Wednesday, March 31st, 2010
The U.S. Environmental Protection Agency says it will require new studies on the health and environmental effects of bisphenol A (BPA), a potentially harmful chemical found in thousands of everyday plastics.
The federal agency, which is looking to add the chemical to its list of “chemicals of concern,” will begin measuring levels of the chemical in drinking water and ground water supplies. More than one million pounds of BPA are released into the environment annually, EPA officials say.
While studies have shown that the chemical disrupts development in animals, that link has not been confirmed for humans. (more…)
Monday, March 1st, 2010
When New York State’s environmental agency came out with a draft environmental review of drilling in the Marcellus Shale in September, it set off a flurry of action for environmentalists, industry advocates and the general public.
People were given 30 days — later extended to 90 — to digest the highly technical 800-plus-page document and submit comments. They could also voice their opinions at four public hearings.
At stake was the future of gas drilling in New York’s portion of the Marcellus Shale, which could produce vast amounts of natural gas, but which some residents fear also could contaminate drinking water sources and the air.
Since the comment period ended on Dec. 31, New York’s Department of Environmental Conservation has been assembling and evaluating the public’s response, which included a stinging analysis of the plan by the U.S. Environmental Protection Agency. DEC officials aren’t saying when the final version of the review will be unveiled, but two department representatives, Yancey Roy and Maureen Wren, did agree to walk us through the process. (more…)
Saturday, February 20th, 2010
Two of the largest companies involved in natural gas drilling have acknowledged pumping hundreds of thousands of gallons of diesel-based fluids into the ground in the process of hydraulic fracturing, raising further concerns that existing state and federal regulations don’t adequately protect drinking water from drilling.
Rep. Henry A. Waxman, D-Calif., who released the information in a statement Thursday, announced that the House Committee on Energy and Commerce, which he chairs, is launching an investigation into potential environmental impacts from hydraulic fracturing.
The process, which forces highly pressurized water, sand and chemicals into rock to release the gas and oil locked inside, gives drillers unprecedented access to deeply buried gas deposits and vastly increases the country’s known energy reserves. But as ProPublica has detailed in more than 60 articles, the process comes with risks. The fluids used in hydraulic fracturing are laced with chemicals — some of which are known carcinogens. And because the process is exempt from most federal oversight, it is overseen by state agencies that are spread thin and have widely varying regulations. (more…)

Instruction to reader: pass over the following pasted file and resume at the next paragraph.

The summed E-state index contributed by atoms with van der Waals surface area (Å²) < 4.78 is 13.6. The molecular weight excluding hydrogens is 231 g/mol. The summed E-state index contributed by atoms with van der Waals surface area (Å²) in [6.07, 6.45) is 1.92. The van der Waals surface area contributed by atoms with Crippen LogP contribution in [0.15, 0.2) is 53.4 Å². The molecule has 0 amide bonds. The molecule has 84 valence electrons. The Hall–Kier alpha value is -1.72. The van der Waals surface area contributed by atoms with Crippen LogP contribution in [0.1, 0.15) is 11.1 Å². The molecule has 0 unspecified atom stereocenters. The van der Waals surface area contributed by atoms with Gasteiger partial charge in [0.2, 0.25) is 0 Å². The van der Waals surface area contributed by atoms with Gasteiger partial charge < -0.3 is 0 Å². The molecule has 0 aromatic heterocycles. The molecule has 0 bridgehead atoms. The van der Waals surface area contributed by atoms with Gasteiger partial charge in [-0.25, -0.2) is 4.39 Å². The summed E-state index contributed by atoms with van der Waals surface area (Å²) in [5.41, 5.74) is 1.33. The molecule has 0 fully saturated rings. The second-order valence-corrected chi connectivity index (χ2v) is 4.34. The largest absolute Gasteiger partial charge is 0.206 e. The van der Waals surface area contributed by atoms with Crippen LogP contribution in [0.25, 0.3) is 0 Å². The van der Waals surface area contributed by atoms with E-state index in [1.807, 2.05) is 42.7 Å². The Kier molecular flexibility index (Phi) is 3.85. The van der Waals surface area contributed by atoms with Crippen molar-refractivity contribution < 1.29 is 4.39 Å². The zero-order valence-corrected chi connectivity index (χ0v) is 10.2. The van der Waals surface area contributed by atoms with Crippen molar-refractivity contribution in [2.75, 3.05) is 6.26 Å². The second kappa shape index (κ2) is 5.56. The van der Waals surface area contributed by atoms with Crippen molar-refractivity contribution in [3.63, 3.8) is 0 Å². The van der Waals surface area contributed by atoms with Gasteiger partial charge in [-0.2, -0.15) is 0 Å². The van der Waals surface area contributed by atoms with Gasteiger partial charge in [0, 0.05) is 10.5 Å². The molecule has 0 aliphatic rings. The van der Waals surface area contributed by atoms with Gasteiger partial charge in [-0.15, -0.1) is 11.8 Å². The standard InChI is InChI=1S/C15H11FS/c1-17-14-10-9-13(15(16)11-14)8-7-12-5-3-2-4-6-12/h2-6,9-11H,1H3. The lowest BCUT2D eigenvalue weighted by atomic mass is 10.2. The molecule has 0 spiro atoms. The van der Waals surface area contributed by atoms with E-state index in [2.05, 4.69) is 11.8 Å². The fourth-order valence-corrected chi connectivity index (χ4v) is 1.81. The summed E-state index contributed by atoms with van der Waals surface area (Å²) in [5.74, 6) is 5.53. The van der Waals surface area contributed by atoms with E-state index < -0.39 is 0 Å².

Sunday, December 27th, 2009
The Internet is becoming a great tool for getting information on facilities that are emitting air pollution, discharging water pollution, and generating hazardous wastes. In the past, this information was difficult for the public to access, and in some cases either was not made available to the public, or required a Freedom of Information Act filing to obtain. This is changing as more states and the federal government is making this information available on line.
The latest effort comes from the U.S. Environmental Protection Agency (EPA) which has released enforcement results for fiscal year 2009, and has developed a new Web-based tool and interactive map that allows the public to get detailed information by location about the enforcement actions taken at approximately 4,600 facilities.
Thursday, December 17th, 2009
The New York Times’ latest story in its series on water contamination might make you think twice before filling up your glass from the tap. Although the law probably deems your water safe, it could still be — legally — teeming with chemicals that cause health problems “from upset stomachs to cancer and birth defects.”
The Safe Drinking Water Act, which regulates tap water, is dangerously out of date, according to the Times. The list of chemicals it regulates stalled at 91 in 2000 — even though water pollution has picked up since then and hundreds of chemicals have been associated with a risk of cancer when found in drinking water. Efforts to tighten water standards have been thwarted by industry lobbyists, according to the Times.
Friday, October 23rd, 2009
New York’s recently released review of the environmental risks (PDF) posed by natural gas production in the Marcellus Shale offers the clearest picture yet of the chemicals used in the drilling process called hydraulic fracturing.
The document makes public the names of 260 chemicals, more than eight times as many as Pennsylvania state regulators have compiled. The list is the most complete released by any state or federal agency and could help answer concerns about hydraulic fracturing in Congress and in states where gas drilling has increased in recent years.
Monday, March 2nd, 2009
U. of Wisc. photo
Depending on where you live, the Great Lakes may seem far from local.
But they hold 84 percent of the freshwater in North America. So if you ever get thirsty, you might want to pay attention.
President Barack Obama has proposed $475 million in funding for a Great Lakes restoration in his Fiscal Year 2010 budget. It would be a downpayment on a $5 billion campaign promise.